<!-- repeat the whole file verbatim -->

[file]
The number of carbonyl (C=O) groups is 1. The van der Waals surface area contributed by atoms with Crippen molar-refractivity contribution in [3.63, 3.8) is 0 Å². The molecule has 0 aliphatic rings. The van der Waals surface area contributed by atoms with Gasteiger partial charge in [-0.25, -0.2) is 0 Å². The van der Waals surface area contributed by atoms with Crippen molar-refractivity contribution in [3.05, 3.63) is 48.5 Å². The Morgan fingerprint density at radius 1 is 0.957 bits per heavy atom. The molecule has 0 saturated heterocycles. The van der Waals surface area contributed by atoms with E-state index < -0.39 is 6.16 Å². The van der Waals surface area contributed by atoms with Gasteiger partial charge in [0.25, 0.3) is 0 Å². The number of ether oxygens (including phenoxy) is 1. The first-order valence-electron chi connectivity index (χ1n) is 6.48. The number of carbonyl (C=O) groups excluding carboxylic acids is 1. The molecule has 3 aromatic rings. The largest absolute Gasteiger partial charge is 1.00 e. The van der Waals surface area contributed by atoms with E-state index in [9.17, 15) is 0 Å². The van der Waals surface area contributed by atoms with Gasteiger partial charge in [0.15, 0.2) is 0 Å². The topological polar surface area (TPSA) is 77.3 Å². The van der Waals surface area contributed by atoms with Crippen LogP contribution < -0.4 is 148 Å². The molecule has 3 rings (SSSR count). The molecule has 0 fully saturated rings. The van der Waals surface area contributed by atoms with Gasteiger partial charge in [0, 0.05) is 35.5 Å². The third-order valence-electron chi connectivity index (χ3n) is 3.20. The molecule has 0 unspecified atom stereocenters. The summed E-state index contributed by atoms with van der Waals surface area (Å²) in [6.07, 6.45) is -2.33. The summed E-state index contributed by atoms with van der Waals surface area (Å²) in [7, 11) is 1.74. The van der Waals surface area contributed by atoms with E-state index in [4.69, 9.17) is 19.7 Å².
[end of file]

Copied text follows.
The number of carbonyl (C=O) groups is 1. The van der Waals surface area contributed by atoms with Crippen molar-refractivity contribution in [3.63, 3.8) is 0 Å². The molecule has 0 aliphatic rings. The van der Waals surface area contributed by atoms with Gasteiger partial charge in [-0.25, -0.2) is 0 Å². The van der Waals surface area contributed by atoms with Crippen molar-refractivity contribution in [3.05, 3.63) is 48.5 Å². The Morgan fingerprint density at radius 1 is 0.957 bits per heavy atom. The molecule has 0 saturated heterocycles. The van der Waals surface area contributed by atoms with E-state index < -0.39 is 6.16 Å². The van der Waals surface area contributed by atoms with Gasteiger partial charge in [0.25, 0.3) is 0 Å². The number of ether oxygens (including phenoxy) is 1. The first-order valence-electron chi connectivity index (χ1n) is 6.48. The number of carbonyl (C=O) groups excluding carboxylic acids is 1. The molecule has 3 aromatic rings. The largest absolute Gasteiger partial charge is 1.00 e. The van der Waals surface area contributed by atoms with E-state index in [9.17, 15) is 0 Å². The van der Waals surface area contributed by atoms with Gasteiger partial charge in [0.15, 0.2) is 0 Å². The topological polar surface area (TPSA) is 77.3 Å². The van der Waals surface area contributed by atoms with Crippen LogP contribution < -0.4 is 148 Å². The molecule has 3 rings (SSSR count). The molecule has 0 fully saturated rings. The van der Waals surface area contributed by atoms with Gasteiger partial charge in [0, 0.05) is 35.5 Å². The third-order valence-electron chi connectivity index (χ3n) is 3.20. The molecule has 0 unspecified atom stereocenters. The summed E-state index contributed by atoms with van der Waals surface area (Å²) in [6.07, 6.45) is -2.33. The summed E-state index contributed by atoms with van der Waals surface area (Å²) in [7, 11) is 1.74. The van der Waals surface area contributed by atoms with E-state index in [4.69, 9.17) is 19.7 Å².